Wines and other drinks of Tour de France 2018. Stage 2: Mouilleron-Saint-Germain — La Roche-sur-Yon

I did not really get why they dropped Passage du Gois. French TV showed pictures of a flooded Passage du Gois, but I am not sure if this was live coverage or something produced in advance to present this stretch. If it was flooded at the time they had planned to use it, then the organisers had not done their homework. Maybe the start was earlier than originally planned, because of the fottball. I do not know. But I was disappointed.

But even if they did not ride this narrow and often slippery road, there was more than enough of action. Chirs Froome and Richie Porte both crashed and lost time, and Nairo Quintana had a puncture at a very critical point in the stage.

Fernando Gaviria won the first stage in his first Tour de France. According to the French commentators, this has not happened before. If we want to be really precise, it must have happended in the first tour, or rather tours. But nevertheless, a stunning achievment. French TV asked him about the green jersey. He would try, but said that it was more likely that someone with more experience would win it, as they have to sruvive the mountains. He was mentioning Peter Sagan. Peter Sagan showed again why he is a strong candidate to win the green jersey. Even if he does not win the stages, he is always up there in the top, getting points.

Second stage is another flat stage. We have moved a bit inland, The wind could play a role. But the weather forcast is good.

Today’s stage will almost bring us into the area for one of the lower Loire’s  classics: The muscadet. Muscadet is a white wine made from the grape Melon de Bourgogne, also called muscadet. I am probably not the only person who has confused the grapes muscadet and muscat. One may confuse the names, but not the taste. Muscadet gives a crispy wine high in acidity, muscat a more aromatic, and often sweet wine.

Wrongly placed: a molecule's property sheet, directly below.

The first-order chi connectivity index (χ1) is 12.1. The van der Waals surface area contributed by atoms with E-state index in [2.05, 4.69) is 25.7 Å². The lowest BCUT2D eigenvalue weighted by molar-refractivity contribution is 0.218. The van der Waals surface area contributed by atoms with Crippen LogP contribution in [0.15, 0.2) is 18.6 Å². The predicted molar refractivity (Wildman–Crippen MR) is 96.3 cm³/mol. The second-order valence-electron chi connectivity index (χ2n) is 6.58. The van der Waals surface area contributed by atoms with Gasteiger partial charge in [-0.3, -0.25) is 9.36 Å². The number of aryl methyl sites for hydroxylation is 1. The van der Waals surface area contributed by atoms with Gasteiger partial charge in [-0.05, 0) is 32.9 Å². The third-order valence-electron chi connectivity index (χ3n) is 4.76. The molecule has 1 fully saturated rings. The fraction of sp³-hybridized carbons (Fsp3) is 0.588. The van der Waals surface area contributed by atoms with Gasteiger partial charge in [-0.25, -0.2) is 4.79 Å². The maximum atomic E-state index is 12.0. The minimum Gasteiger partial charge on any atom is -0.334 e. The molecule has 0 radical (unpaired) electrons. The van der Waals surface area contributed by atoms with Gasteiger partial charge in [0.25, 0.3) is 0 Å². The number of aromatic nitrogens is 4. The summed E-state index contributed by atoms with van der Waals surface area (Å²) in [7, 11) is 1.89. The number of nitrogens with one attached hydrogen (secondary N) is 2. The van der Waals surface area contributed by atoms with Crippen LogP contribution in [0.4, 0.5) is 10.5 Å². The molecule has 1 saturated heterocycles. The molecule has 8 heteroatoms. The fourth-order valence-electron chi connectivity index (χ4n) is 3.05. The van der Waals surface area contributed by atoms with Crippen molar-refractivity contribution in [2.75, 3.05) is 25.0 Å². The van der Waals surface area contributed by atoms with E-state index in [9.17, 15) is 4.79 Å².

Muscadet is a very good and fresh summer wine, that goes well with sea food. It was very popular in the 1970s and 80s, one may say too popular. The demand caused many producers to give priority to quantity rather than quality. It almost had the same faith as German riesling. But as in the wine world in general: The producers learned that in the long run, it is quality that matters and will make the production profitable.

There are four appelations in Muscadet, with a certain hierachy. The one that only is called Muscadet covers wine that does not fall into one of the three other appelations. These are Sèvre et Maine, Coteaux de la Loire and Cotes de Grand Lieu. Sèvre et Maine is often said to be the best. But as 70% of all muscadet is produced with this classification, we cannot look only at the classifications to find the better wines.

Muscadet is often labeled “Sur lie”. This wine has rested on the lees for some months, four to ten according to the rules, to get more taste and a richer character. This is also the way they treat the still wines in Champagne, before the second fermentation.

The grape muscadet is not very aromatic. It needs some care in the vinyard. If it gets too hot, it will give a rather flat and bland wine. But as we are in the wine area with the wettest and coolest growing season in France, it is a challenge to get ripe grapes, which is the growers main concern, rather than to maintain the acidity.

Producers have been working to establish certain areas as specified “crus”, For this wine, it will be a requirement to rest sur lie for at least 17 months. How far they have gotten in this, I do not know. I have not seen recent information on this.

A good muscadet has some citrus and apple flavours.

If you want to see and experince French wine regions L’Encyclopédis Tourstistique des Vins de France is a good guide. It has one tour in this area, from Saint-Florent-le-Vieil to Nantes, with 36 stops. The book is written mainly for people who are driving, but can also be useful if you are cycling, at least when you are planning.

Tour de France 2018

 

Tour de France
Giro d'Italia

 

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